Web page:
Cases of liraglutide overdose are rare in the literature. Prior reports have not found hypoglycemia related to the medication overdose. We describe a case of a non-diabetic patient who intentionally overdosed on liraglutide leading to severe hypoglycemia. The patient required admission to the intensive care unit for a dextrose infusion and close monitoring. Glucagon-like protein-1 agonists are recognized for their safety and rarely causing hypoglycemia in diabetic patients. However, in this case the patient’s non-diabetic status may have put him at risk for hypoglycemia in contrast to prior cases showing no hypoglycemia in diabetic patients. The case highlights the possible dangers of liraglutide overdose and need for blood glucose monitoring in the acute presentation.
Severe longitudinally extensive transverse myelitis (LETM) can cause quadriplegia, marked sensory dysfunction, and respiratory failure. Some patients are unresponsive to conventional immune therapy. We report two cases of severe immune-mediated LETM requiring intensive care admission that failed to respond to high-dose corticosteroids, plasma exchange, intravenous immunoglobulin, and rituximab. Disease cessation and significant recovery was achieved after cyclophosphamide induction. In patients with severe acute immune-mediated LETM who fail to respond to corticosteroids and plasma exchange, cyclophosphamide induction should be considered. This agent and regimen provides a robust immunosuppressive response and can be induced rapidly. Cyclophosphamide effects and supportive evidence are discussed.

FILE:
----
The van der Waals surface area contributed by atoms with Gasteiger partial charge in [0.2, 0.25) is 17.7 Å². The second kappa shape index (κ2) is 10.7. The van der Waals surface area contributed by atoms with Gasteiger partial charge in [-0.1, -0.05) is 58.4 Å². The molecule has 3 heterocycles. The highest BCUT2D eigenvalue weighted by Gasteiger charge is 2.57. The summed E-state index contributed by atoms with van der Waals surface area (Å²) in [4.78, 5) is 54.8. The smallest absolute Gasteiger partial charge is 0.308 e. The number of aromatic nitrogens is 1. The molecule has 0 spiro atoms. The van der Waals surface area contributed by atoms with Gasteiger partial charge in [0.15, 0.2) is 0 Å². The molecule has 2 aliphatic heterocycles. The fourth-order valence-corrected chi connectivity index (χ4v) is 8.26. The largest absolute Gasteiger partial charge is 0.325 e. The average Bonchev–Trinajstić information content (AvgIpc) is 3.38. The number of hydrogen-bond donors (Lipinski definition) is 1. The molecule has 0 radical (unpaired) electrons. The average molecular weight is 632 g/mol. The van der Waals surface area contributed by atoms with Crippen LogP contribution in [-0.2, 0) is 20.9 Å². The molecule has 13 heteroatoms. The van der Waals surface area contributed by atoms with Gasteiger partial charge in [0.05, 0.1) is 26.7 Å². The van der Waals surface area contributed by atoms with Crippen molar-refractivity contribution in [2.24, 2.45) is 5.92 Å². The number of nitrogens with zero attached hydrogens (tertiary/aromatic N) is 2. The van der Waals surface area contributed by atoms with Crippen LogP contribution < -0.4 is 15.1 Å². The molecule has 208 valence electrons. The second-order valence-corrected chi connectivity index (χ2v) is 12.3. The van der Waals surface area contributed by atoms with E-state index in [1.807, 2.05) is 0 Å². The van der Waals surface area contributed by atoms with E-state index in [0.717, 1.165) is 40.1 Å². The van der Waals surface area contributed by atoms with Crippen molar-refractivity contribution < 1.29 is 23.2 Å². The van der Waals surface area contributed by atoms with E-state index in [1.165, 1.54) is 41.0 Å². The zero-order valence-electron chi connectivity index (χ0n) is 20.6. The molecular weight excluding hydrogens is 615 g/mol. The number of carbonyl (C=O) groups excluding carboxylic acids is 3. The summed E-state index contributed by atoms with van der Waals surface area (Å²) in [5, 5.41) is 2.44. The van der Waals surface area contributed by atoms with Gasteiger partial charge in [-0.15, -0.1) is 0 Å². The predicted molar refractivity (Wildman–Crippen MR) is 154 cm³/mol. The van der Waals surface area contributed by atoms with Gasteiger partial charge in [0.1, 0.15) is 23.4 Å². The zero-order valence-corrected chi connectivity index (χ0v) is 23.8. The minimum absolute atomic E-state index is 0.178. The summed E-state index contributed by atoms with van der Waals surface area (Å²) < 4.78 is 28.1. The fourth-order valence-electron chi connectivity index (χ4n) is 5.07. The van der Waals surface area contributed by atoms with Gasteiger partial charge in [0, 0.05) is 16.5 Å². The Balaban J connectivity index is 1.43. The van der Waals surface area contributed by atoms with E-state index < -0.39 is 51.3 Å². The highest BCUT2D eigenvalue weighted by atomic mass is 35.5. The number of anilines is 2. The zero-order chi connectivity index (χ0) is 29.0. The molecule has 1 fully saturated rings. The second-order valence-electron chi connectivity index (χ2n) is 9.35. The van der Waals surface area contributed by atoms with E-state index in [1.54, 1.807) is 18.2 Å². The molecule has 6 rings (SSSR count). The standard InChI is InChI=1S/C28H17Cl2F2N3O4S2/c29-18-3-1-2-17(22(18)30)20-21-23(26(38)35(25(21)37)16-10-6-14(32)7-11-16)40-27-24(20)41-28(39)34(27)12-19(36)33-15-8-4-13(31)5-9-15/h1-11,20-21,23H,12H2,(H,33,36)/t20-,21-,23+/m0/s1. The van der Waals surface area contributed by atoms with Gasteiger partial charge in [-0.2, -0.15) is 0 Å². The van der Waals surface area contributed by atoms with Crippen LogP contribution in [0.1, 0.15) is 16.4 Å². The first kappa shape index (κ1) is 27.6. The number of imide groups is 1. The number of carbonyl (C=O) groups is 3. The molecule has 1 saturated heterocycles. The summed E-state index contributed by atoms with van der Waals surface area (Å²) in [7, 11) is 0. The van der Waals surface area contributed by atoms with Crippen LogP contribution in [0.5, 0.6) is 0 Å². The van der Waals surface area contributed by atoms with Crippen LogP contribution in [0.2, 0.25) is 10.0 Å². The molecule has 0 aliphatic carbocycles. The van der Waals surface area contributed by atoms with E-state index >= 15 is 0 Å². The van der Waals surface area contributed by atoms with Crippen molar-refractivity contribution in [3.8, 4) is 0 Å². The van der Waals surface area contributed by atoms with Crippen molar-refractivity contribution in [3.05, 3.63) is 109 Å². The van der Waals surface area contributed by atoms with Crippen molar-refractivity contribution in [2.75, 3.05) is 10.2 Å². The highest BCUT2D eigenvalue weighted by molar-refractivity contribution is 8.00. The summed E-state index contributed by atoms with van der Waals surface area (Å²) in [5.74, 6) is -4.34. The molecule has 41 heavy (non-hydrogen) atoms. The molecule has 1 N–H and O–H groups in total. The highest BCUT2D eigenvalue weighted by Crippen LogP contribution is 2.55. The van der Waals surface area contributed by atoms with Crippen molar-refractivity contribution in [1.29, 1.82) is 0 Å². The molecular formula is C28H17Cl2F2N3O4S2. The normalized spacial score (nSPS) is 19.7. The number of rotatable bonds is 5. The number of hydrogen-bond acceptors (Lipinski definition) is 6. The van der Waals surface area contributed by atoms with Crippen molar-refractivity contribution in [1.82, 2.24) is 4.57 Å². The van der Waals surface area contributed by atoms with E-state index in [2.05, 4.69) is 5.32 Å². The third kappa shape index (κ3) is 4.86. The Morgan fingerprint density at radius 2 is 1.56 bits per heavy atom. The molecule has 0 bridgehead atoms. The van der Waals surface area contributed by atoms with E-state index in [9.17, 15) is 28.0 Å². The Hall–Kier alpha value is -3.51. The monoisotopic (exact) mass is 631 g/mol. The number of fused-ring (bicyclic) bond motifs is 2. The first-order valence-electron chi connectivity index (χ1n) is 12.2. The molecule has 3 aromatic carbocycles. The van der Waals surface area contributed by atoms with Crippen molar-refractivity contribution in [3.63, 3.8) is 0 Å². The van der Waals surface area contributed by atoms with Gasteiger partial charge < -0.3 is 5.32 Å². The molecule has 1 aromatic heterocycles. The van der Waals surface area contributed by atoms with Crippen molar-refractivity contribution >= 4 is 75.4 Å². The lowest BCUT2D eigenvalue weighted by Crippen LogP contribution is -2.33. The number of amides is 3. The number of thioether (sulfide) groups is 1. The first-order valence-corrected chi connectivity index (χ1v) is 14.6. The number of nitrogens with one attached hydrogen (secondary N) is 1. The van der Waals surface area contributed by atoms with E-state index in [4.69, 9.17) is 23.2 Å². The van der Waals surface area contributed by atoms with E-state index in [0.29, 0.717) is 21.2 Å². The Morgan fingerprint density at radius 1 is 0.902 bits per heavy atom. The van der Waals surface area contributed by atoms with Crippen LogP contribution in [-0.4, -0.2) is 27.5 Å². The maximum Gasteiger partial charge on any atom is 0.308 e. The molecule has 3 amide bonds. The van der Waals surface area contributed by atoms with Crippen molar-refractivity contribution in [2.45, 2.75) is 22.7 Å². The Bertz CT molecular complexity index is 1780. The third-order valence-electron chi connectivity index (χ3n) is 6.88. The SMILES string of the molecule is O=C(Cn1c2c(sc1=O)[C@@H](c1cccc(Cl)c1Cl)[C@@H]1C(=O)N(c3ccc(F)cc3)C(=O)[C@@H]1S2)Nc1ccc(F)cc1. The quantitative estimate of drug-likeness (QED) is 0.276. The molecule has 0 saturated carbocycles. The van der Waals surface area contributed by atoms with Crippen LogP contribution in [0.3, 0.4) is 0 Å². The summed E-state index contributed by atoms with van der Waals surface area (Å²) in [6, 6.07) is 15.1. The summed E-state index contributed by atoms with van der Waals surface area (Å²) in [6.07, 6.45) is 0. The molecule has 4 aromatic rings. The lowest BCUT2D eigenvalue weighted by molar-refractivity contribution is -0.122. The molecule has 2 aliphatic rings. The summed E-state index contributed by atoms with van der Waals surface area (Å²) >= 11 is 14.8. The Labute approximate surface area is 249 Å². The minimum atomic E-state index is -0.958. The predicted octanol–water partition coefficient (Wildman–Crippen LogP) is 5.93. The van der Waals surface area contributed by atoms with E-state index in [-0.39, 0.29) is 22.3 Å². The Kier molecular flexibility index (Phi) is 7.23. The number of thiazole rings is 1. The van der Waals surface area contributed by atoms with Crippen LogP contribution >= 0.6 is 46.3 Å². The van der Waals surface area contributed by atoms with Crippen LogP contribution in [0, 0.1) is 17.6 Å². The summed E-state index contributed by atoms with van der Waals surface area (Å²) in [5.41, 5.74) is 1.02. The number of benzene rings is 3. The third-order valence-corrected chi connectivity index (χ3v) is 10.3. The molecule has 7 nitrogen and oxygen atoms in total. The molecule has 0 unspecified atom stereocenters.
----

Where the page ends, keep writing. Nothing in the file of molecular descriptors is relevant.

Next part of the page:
Although severe traumatic brain injury (sTBI) is a devastating condition with tremendous public health implications, the epidemiology of this disease has not previously been described in Canada. We sought to define the incidence, risk factors and outcome of patients suffering sTBI in a large Canadian region.
A population-based surveillance cohort design was utilized to identify all Calgary Heath Region residents who were victims of trauma with an injury severity score ³12. Subsequent application of a specific sTBI case definition defined the final cohort.